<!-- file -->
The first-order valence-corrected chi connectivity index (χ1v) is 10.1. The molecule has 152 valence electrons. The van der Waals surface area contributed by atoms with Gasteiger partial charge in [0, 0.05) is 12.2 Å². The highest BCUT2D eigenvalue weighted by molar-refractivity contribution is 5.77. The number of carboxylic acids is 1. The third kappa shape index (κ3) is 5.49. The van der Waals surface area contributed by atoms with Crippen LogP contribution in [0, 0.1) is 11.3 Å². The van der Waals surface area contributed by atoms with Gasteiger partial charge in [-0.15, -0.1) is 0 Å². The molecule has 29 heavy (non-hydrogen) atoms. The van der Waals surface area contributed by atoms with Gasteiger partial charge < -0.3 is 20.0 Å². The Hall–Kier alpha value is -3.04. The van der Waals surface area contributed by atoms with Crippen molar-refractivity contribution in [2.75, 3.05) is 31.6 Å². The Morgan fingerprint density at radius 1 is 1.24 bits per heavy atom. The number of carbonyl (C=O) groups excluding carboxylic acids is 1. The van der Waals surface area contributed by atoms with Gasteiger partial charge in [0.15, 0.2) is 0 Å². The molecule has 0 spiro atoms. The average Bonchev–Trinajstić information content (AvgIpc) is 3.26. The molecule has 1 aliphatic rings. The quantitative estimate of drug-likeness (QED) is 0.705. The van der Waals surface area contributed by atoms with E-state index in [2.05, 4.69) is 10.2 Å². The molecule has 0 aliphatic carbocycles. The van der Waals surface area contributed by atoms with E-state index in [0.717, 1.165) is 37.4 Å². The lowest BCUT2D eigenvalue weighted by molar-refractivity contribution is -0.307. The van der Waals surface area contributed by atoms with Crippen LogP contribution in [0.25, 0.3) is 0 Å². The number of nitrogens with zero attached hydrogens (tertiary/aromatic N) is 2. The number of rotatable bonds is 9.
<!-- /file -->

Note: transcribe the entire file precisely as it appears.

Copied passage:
The first-order valence-corrected chi connectivity index (χ1v) is 10.1. The molecule has 152 valence electrons. The van der Waals surface area contributed by atoms with Gasteiger partial charge in [0, 0.05) is 12.2 Å². The highest BCUT2D eigenvalue weighted by molar-refractivity contribution is 5.77. The number of carboxylic acids is 1. The third kappa shape index (κ3) is 5.49. The van der Waals surface area contributed by atoms with Crippen LogP contribution in [0, 0.1) is 11.3 Å². The van der Waals surface area contributed by atoms with Gasteiger partial charge in [-0.15, -0.1) is 0 Å². The molecule has 29 heavy (non-hydrogen) atoms. The van der Waals surface area contributed by atoms with Gasteiger partial charge < -0.3 is 20.0 Å². The Hall–Kier alpha value is -3.04. The van der Waals surface area contributed by atoms with Crippen molar-refractivity contribution in [2.75, 3.05) is 31.6 Å². The Morgan fingerprint density at radius 1 is 1.24 bits per heavy atom. The number of carbonyl (C=O) groups excluding carboxylic acids is 1. The van der Waals surface area contributed by atoms with Gasteiger partial charge in [0.15, 0.2) is 0 Å². The molecule has 0 spiro atoms. The average Bonchev–Trinajstić information content (AvgIpc) is 3.26. The molecule has 1 aliphatic rings. The quantitative estimate of drug-likeness (QED) is 0.705. The van der Waals surface area contributed by atoms with E-state index in [2.05, 4.69) is 10.2 Å². The molecule has 0 aliphatic carbocycles. The van der Waals surface area contributed by atoms with E-state index in [0.717, 1.165) is 37.4 Å². The lowest BCUT2D eigenvalue weighted by molar-refractivity contribution is -0.307. The van der Waals surface area contributed by atoms with Crippen LogP contribution in [0.25, 0.3) is 0 Å². The number of nitrogens with zero attached hydrogens (tertiary/aromatic N) is 2. The number of rotatable bonds is 9.